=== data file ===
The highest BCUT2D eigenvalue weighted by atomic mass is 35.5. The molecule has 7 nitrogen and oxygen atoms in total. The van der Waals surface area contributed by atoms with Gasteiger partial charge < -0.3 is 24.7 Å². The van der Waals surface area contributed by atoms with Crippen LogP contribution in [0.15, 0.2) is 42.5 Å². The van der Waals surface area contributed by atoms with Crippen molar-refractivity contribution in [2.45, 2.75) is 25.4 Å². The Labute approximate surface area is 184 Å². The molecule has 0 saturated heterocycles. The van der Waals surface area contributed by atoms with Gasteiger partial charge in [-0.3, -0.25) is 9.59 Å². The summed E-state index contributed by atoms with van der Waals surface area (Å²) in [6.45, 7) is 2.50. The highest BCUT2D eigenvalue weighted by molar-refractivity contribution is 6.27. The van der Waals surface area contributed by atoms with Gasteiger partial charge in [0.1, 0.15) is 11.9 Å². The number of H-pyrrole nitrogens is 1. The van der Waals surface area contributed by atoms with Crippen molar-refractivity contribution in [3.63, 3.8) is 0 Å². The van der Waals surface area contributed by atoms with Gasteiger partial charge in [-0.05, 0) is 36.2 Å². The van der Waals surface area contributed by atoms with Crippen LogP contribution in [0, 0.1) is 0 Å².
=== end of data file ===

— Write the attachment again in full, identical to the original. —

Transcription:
The highest BCUT2D eigenvalue weighted by atomic mass is 35.5. The molecule has 7 nitrogen and oxygen atoms in total. The van der Waals surface area contributed by atoms with Gasteiger partial charge < -0.3 is 24.7 Å². The van der Waals surface area contributed by atoms with Crippen LogP contribution in [0.15, 0.2) is 42.5 Å². The van der Waals surface area contributed by atoms with Crippen molar-refractivity contribution in [2.45, 2.75) is 25.4 Å². The Labute approximate surface area is 184 Å². The molecule has 0 saturated heterocycles. The van der Waals surface area contributed by atoms with Gasteiger partial charge in [-0.3, -0.25) is 9.59 Å². The summed E-state index contributed by atoms with van der Waals surface area (Å²) in [6.45, 7) is 2.50. The highest BCUT2D eigenvalue weighted by molar-refractivity contribution is 6.27. The van der Waals surface area contributed by atoms with Gasteiger partial charge in [0.1, 0.15) is 11.9 Å². The number of H-pyrrole nitrogens is 1. The van der Waals surface area contributed by atoms with Crippen molar-refractivity contribution in [3.63, 3.8) is 0 Å². The van der Waals surface area contributed by atoms with Gasteiger partial charge in [-0.05, 0) is 36.2 Å². The van der Waals surface area contributed by atoms with Crippen LogP contribution in [0, 0.1) is 0 Å².